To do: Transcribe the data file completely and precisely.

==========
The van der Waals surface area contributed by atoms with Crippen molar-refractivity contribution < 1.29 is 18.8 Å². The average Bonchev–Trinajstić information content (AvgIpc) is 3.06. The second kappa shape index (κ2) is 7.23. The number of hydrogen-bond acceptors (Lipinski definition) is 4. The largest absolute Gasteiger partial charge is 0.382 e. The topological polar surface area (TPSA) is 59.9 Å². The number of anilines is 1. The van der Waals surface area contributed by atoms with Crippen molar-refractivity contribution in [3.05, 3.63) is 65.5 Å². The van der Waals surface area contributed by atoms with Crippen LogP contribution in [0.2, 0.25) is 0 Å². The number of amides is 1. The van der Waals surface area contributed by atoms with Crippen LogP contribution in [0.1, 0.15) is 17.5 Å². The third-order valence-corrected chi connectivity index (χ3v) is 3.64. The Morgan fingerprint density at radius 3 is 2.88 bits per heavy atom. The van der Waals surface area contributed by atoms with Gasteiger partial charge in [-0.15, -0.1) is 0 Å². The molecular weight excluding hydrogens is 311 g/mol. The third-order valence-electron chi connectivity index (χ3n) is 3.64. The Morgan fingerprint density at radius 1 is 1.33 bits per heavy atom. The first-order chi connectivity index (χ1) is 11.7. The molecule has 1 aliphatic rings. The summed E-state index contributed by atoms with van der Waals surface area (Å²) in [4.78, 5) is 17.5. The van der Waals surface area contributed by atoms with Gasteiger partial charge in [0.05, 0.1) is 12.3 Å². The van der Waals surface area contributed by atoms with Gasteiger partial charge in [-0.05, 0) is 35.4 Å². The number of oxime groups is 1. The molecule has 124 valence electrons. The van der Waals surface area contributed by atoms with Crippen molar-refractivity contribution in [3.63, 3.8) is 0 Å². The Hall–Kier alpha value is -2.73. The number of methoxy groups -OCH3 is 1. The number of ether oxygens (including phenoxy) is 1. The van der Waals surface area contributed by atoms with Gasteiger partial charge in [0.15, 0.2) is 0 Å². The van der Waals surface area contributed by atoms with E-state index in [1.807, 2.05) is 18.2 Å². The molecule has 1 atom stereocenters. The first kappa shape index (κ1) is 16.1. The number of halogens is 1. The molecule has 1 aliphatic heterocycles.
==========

The van der Waals surface area contributed by atoms with Crippen molar-refractivity contribution < 1.29 is 18.8 Å². The average Bonchev–Trinajstić information content (AvgIpc) is 3.06. The second kappa shape index (κ2) is 7.23. The number of hydrogen-bond acceptors (Lipinski definition) is 4. The largest absolute Gasteiger partial charge is 0.382 e. The topological polar surface area (TPSA) is 59.9 Å². The number of anilines is 1. The van der Waals surface area contributed by atoms with Crippen molar-refractivity contribution in [3.05, 3.63) is 65.5 Å². The van der Waals surface area contributed by atoms with Crippen LogP contribution in [0.2, 0.25) is 0 Å². The number of amides is 1. The van der Waals surface area contributed by atoms with Crippen LogP contribution in [0.1, 0.15) is 17.5 Å². The third-order valence-corrected chi connectivity index (χ3v) is 3.64. The Morgan fingerprint density at radius 3 is 2.88 bits per heavy atom. The van der Waals surface area contributed by atoms with Gasteiger partial charge in [-0.15, -0.1) is 0 Å². The molecular weight excluding hydrogens is 311 g/mol. The third-order valence-electron chi connectivity index (χ3n) is 3.64. The Morgan fingerprint density at radius 1 is 1.33 bits per heavy atom. The first-order chi connectivity index (χ1) is 11.7. The molecule has 1 aliphatic rings. The summed E-state index contributed by atoms with van der Waals surface area (Å²) in [4.78, 5) is 17.5. The van der Waals surface area contributed by atoms with Gasteiger partial charge in [0.05, 0.1) is 12.3 Å². The van der Waals surface area contributed by atoms with Gasteiger partial charge in [-0.05, 0) is 35.4 Å². The number of oxime groups is 1. The molecule has 124 valence electrons. The van der Waals surface area contributed by atoms with Crippen molar-refractivity contribution in [3.63, 3.8) is 0 Å². The Hall–Kier alpha value is -2.73. The number of methoxy groups -OCH3 is 1. The number of ether oxygens (including phenoxy) is 1. The van der Waals surface area contributed by atoms with Gasteiger partial charge in [0.15, 0.2) is 0 Å². The van der Waals surface area contributed by atoms with E-state index in [1.807, 2.05) is 18.2 Å². The molecule has 1 atom stereocenters. The first kappa shape index (κ1) is 16.1. The number of halogens is 1. The molecule has 1 aliphatic heterocycles.